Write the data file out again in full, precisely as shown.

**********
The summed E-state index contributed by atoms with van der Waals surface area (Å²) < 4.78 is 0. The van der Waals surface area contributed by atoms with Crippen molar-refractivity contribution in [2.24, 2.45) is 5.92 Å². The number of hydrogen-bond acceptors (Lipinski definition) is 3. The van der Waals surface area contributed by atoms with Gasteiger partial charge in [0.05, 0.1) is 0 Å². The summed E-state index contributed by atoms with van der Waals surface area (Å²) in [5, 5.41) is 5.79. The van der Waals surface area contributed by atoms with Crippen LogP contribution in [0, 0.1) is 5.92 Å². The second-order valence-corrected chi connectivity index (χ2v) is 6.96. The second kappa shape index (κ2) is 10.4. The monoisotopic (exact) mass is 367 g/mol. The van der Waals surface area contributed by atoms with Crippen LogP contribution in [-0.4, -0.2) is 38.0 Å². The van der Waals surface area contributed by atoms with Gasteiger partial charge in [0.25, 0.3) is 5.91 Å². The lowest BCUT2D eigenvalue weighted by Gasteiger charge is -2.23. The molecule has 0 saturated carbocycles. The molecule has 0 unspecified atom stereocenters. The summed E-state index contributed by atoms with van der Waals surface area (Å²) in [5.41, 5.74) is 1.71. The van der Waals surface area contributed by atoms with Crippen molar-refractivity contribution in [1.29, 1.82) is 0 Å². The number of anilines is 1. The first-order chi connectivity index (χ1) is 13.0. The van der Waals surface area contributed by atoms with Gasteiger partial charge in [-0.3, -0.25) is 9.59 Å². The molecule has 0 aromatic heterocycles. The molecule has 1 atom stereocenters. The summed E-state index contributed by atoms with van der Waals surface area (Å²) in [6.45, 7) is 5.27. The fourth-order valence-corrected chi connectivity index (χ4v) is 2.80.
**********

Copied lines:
The summed E-state index contributed by atoms with van der Waals surface area (Å²) < 4.78 is 0. The van der Waals surface area contributed by atoms with Crippen molar-refractivity contribution in [2.24, 2.45) is 5.92 Å². The number of hydrogen-bond acceptors (Lipinski definition) is 3. The van der Waals surface area contributed by atoms with Gasteiger partial charge in [0.05, 0.1) is 0 Å². The summed E-state index contributed by atoms with van der Waals surface area (Å²) in [5, 5.41) is 5.79. The van der Waals surface area contributed by atoms with Crippen LogP contribution in [0, 0.1) is 5.92 Å². The second-order valence-corrected chi connectivity index (χ2v) is 6.96. The second kappa shape index (κ2) is 10.4. The monoisotopic (exact) mass is 367 g/mol. The van der Waals surface area contributed by atoms with Crippen LogP contribution in [-0.4, -0.2) is 38.0 Å². The van der Waals surface area contributed by atoms with Gasteiger partial charge in [0.25, 0.3) is 5.91 Å². The lowest BCUT2D eigenvalue weighted by Gasteiger charge is -2.23. The molecule has 0 saturated carbocycles. The molecule has 0 unspecified atom stereocenters. The summed E-state index contributed by atoms with van der Waals surface area (Å²) in [5.41, 5.74) is 1.71. The van der Waals surface area contributed by atoms with Crippen molar-refractivity contribution in [1.29, 1.82) is 0 Å². The number of anilines is 1. The first-order chi connectivity index (χ1) is 13.0. The van der Waals surface area contributed by atoms with Gasteiger partial charge in [-0.3, -0.25) is 9.59 Å². The molecule has 0 aromatic heterocycles. The molecule has 1 atom stereocenters. The summed E-state index contributed by atoms with van der Waals surface area (Å²) in [6.45, 7) is 5.27. The fourth-order valence-corrected chi connectivity index (χ4v) is 2.80.